Cruisewise is a travel agency specifically tailored to those looking to go on a cruise. The business helps simplify the online cruise booking process. It does so by helping compare prices, routes, and cabin choices such as any other online travel agency such as orbitz. The overall experience for looking for a cruise vacation is simplified and clean, and can help the vacation cruise enthusiast’s life simpler.
With this, I would choose these three people to reach out to.
Christopher Parr @christopherparr – CEO and founder of Pursuitist, a luxury vacation journal
Ana Silva O’Reilly @mrsoaroundworld – travel blogger, and market & social media strategic consultant
Carol Perehudoff @wandering carol – luxury travel blogger
SanTasti is an interesting product that let’s one cleanse their pallet when wine tasting. It is an aid that helps the consumer taste better when moving between different wines. This product seems to be in our company’s (AlControl) space, and has a similar value proposition that allows for one to have the a complete experience with wine tasting. Their value proposition seems to focus on providing a pallet cleanser for all types of tasting e.g. wine, chocolate, beer.
The online channels they have chosen to focus on are twitter. They have a website, but the website seems to focus on another product called EVO. They do not have a facebook presence, but they do have some content on youtube, that demonstrates customer validation towards the product. With the youtube content, it does seem like they are able to reach their target customer, but without a facebook presence, and a website that advertises a completely different product, it is really hard to tell.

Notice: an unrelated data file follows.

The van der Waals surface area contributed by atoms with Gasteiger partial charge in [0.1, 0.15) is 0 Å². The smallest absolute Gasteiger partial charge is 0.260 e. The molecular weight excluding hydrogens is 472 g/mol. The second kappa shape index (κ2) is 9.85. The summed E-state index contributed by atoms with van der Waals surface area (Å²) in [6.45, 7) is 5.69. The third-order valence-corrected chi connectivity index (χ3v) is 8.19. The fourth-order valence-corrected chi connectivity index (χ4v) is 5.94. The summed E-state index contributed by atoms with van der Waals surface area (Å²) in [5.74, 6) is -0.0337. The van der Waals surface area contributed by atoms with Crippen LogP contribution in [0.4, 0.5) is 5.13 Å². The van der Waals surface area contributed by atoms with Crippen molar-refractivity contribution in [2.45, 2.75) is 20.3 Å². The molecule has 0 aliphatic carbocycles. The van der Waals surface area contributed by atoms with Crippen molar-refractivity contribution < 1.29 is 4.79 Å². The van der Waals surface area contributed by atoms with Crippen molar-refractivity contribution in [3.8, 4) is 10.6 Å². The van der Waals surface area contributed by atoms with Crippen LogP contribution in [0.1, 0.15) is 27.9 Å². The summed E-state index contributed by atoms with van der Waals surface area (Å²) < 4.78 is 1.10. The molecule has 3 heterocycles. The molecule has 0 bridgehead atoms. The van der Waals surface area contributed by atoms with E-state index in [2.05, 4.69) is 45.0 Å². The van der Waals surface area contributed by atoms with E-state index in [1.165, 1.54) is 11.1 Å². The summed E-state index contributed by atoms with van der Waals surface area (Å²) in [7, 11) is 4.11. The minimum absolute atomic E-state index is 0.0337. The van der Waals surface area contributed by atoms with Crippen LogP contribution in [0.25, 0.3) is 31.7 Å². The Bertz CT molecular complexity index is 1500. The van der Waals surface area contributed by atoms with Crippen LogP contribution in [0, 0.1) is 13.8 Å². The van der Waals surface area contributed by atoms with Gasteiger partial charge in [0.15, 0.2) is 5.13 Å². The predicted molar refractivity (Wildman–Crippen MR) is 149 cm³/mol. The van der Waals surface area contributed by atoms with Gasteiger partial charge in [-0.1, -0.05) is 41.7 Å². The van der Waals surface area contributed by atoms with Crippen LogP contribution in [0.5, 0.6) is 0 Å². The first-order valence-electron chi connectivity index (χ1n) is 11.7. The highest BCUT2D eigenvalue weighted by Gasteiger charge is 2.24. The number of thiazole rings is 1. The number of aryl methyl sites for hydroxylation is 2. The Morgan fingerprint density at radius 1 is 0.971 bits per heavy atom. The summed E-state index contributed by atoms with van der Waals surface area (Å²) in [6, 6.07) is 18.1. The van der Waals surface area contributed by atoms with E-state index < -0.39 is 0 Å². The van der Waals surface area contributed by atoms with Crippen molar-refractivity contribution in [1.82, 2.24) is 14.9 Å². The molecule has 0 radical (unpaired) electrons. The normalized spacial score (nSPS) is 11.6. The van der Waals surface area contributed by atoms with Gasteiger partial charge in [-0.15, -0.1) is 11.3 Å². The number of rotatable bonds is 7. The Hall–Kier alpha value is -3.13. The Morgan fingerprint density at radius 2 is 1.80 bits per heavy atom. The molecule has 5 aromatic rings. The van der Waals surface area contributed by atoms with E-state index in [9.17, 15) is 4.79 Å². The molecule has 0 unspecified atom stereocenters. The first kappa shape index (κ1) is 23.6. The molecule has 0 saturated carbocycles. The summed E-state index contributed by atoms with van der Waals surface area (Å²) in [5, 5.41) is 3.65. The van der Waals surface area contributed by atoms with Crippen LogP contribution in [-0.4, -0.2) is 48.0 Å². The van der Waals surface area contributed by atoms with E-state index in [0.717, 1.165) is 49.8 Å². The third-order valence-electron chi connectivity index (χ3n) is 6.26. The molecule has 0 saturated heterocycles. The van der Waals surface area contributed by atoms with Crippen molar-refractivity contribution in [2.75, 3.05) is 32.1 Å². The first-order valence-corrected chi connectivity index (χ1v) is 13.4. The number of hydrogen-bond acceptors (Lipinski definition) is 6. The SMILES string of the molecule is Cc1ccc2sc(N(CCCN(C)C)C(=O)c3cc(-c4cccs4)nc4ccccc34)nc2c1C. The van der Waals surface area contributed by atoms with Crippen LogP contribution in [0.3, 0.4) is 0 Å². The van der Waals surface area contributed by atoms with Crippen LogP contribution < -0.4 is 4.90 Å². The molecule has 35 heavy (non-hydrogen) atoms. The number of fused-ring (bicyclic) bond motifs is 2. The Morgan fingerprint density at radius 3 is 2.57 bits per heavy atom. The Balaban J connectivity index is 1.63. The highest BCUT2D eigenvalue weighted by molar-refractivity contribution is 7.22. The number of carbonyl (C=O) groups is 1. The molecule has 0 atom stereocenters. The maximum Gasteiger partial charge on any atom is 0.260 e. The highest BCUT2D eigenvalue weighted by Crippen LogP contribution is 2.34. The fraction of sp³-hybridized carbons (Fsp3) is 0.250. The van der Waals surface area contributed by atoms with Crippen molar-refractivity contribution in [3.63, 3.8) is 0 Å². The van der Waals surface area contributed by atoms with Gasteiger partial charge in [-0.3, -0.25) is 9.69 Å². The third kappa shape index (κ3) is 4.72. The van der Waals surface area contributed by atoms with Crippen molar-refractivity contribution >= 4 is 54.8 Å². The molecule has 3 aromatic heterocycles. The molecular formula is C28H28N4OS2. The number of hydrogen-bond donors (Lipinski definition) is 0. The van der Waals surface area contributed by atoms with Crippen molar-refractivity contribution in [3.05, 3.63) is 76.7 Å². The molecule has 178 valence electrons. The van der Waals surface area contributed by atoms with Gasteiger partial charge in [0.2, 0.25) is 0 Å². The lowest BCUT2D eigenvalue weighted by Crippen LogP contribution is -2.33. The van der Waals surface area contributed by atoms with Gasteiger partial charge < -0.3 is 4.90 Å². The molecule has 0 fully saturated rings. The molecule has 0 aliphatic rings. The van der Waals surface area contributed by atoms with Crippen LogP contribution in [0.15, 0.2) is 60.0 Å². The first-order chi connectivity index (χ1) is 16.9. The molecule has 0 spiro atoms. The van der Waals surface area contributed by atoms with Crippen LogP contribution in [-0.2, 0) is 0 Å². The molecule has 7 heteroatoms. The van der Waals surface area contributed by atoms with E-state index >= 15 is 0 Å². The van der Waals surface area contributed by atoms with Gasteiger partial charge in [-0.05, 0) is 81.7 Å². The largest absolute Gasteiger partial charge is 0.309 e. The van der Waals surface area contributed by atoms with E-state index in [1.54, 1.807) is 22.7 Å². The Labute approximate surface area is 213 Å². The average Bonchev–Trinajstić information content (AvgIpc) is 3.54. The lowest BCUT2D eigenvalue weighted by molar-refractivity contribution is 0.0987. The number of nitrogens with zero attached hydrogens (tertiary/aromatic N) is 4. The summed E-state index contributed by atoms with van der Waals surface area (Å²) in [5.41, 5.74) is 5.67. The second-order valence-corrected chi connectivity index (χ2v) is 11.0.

The potential market for Navigating Cancer, Inc, is defined but complex in my opinion. Cancer is a complex disease and care for it is equally complex. Management of care which includes, tracking of doctor appointments, side effects, and medications are the things that the company is trying to promote to patients, and so it seems like cancer patients are a target market for the company when looked at initially, but believe this isn’t the population they are targeting. Sure, the website has information resources and an open chat network among cancer patients, but there are already established bases for this, such as the NCCN. If anything the target market for this company are health care providers specialized in oncology. Online health portals are I think the biggest product they are trying to sell. While I am not very familiar with online patient portals, they seem both convenient and not convenient at the same time. For general health care, such as primary care, I see it as in inconvenience if the patient uses multiple organizations for health care. The problem here is that systems like this are not universal, nor does primary care does require as much organization as tracking as those with chronic or more serious conditions i.e. cancer. In this respect, Navigating Cancer has found good niche for their product/service. Cancer patients have a lot to keep track of, and this type of system I believe would work well in this population of patients. But again, I think it is important to note that the buying power lies in the hands of the health care providers and not the patients for this product, since: 1. Doctors hold the most influence in what support and tool a patient uses during their treatment; and 2. This product seems almost useless if your doctor does not utilize it, as the features tailored toward the patient, such as the information resources are readily available in better formats elsewhere. In conclusion, I think Navigating Cancer is a resource for that essentially creates a better channel of communication between health providers and patient to help manage patient cases more. Marketing on this idea should therefore be customized for a health care professional target market. With that being said, I’m really interested as to what type of incentive the company has created other than convenience, and whether there is data to backup improved patient outcomes and quality of living.